Greece Gets Bailout Deal

Eurozone nations, IMF agree to $155B deal
By Newser Editors and Wire Services
Posted Jul 21, 2011 5:42 PM CDT
IMF chief Christine Lagarde addresses the media after the eurzone meeting.   (AP Photo/Geert Vanden Wijngaert)

(Newser) – Eurozone leaders today agreed to a sweeping deal that will grant Greece a massive new bailout and radically reshape the currency union's rescue fund, allowing it to act pre-emptively when crises build up. The deal resolves a political deadlock between Europe's top economic authorities over how to save Greece that had investors worried the debt crisis would spin out of control. The eurozone countries and the IMF will give Greece a second bailout worth $155 billion, on top of a similar bailout last year.

Banks and other private investors will contribute some $71 billion to the rescue package until 2014 by either rolling over Greek bonds that they hold, swapping them for new ones with lower interest rates, or selling the bonds back to Greece at a low price.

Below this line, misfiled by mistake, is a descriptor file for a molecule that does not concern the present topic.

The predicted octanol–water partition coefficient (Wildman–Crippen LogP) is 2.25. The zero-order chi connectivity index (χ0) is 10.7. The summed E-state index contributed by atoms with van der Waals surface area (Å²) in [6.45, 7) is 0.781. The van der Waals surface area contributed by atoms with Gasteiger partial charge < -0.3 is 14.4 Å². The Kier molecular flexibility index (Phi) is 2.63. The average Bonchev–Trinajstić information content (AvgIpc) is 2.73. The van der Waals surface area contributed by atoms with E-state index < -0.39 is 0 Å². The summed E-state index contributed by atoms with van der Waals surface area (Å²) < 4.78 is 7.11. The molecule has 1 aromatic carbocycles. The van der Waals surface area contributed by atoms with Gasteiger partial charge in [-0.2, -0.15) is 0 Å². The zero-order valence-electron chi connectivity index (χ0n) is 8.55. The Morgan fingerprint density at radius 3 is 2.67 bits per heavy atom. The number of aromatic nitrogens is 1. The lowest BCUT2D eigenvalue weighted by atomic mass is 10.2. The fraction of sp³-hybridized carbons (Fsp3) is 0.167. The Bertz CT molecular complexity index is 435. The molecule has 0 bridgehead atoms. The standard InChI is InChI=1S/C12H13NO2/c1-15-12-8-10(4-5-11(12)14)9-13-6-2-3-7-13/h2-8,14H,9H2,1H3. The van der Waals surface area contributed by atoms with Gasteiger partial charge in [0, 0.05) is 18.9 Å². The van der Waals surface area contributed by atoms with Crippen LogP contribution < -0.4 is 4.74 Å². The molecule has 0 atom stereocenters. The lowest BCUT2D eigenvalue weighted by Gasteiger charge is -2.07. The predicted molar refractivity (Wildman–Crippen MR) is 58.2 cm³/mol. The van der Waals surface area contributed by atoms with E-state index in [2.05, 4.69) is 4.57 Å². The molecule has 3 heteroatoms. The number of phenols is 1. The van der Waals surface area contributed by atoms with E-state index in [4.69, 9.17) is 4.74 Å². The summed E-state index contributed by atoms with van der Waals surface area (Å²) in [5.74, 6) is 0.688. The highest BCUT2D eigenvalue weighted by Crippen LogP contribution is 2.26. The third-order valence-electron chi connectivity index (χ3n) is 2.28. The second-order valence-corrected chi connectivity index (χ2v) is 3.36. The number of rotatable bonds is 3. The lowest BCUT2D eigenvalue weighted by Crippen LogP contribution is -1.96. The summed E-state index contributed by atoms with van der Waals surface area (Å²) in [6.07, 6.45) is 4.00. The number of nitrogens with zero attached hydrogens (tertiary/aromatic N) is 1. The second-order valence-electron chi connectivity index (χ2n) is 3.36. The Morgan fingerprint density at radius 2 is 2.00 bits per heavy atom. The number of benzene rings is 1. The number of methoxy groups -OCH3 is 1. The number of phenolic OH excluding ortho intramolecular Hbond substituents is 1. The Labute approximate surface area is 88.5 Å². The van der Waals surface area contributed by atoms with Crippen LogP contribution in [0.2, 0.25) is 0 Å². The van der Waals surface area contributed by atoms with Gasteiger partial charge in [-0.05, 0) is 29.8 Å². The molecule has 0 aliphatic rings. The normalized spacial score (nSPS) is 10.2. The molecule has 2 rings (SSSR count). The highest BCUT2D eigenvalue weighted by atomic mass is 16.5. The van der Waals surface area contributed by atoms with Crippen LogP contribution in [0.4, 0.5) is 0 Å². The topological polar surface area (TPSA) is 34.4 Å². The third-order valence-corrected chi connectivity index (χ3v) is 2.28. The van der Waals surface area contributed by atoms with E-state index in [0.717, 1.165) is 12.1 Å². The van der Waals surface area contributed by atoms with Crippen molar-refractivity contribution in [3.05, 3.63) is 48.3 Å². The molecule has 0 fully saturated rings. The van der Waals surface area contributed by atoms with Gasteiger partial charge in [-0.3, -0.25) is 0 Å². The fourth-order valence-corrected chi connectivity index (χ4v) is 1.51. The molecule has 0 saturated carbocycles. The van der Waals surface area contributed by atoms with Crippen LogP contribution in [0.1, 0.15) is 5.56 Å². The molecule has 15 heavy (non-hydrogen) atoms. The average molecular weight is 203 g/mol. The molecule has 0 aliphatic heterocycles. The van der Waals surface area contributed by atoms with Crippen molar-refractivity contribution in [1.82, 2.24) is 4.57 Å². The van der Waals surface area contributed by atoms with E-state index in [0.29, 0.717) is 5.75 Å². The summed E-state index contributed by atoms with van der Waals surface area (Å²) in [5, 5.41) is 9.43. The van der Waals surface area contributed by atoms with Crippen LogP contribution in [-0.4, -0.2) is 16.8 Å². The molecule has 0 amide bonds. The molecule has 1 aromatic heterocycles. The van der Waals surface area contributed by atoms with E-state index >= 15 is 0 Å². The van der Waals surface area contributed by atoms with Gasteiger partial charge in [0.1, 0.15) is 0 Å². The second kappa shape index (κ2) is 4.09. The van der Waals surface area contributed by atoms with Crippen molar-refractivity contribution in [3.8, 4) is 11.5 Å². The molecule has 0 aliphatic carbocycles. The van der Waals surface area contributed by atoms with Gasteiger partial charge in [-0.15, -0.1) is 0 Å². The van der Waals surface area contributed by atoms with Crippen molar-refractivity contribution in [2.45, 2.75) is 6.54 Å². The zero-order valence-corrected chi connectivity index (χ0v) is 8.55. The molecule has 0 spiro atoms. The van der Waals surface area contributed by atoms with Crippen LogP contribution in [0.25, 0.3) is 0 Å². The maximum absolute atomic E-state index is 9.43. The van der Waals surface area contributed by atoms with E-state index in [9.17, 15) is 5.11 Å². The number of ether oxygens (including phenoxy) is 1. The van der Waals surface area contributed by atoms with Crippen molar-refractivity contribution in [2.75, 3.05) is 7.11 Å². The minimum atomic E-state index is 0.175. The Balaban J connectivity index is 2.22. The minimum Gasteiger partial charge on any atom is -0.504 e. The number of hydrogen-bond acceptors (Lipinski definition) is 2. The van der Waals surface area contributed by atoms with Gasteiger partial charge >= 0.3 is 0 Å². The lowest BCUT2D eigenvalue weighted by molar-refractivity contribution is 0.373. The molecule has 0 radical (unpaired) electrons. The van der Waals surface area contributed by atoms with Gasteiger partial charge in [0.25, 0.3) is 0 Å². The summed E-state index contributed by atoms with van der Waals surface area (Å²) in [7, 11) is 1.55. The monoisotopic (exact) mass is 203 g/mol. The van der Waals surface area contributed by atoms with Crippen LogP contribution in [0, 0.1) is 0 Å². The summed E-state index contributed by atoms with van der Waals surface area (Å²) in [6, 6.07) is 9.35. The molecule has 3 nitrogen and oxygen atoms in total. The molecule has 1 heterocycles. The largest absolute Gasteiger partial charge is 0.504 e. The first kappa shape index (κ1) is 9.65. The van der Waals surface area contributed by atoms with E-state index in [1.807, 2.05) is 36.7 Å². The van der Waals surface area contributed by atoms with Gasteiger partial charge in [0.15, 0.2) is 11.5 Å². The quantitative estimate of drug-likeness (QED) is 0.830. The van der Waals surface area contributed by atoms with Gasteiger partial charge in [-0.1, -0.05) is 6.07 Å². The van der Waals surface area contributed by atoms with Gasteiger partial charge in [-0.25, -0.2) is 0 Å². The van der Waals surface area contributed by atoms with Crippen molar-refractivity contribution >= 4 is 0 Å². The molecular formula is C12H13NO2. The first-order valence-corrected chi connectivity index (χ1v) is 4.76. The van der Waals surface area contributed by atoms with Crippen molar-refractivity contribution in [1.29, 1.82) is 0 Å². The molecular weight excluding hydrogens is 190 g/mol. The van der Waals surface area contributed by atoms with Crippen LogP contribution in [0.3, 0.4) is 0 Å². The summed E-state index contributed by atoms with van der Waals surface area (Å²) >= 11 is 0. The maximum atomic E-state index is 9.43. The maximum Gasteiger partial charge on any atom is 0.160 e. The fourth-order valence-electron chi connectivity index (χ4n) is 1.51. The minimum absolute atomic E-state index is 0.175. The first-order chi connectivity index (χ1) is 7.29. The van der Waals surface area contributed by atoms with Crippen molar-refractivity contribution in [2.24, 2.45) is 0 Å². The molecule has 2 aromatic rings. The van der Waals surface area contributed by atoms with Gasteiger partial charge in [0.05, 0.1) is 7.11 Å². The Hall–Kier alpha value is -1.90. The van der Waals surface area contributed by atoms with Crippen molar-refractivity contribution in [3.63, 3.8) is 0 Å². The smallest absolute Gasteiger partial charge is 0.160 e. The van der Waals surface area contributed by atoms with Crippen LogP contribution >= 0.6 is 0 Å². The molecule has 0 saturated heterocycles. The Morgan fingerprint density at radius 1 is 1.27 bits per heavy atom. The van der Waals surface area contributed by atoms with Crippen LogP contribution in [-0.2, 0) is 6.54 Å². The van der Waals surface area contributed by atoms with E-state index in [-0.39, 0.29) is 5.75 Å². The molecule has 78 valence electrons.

Initial reaction from markets and analysts to the deal was cautiously positive. (Expectation of a deal helped lift the Dow.) The euro, which had rallied sharply on expectation of the deal, rose further to gain 1.2% against the dollar. The deal on involving private creditors is widely expected to be considered a "selective default" by the ratings agencies, making Greece the first euro country to ever be in default—if likely only for a short period of time.

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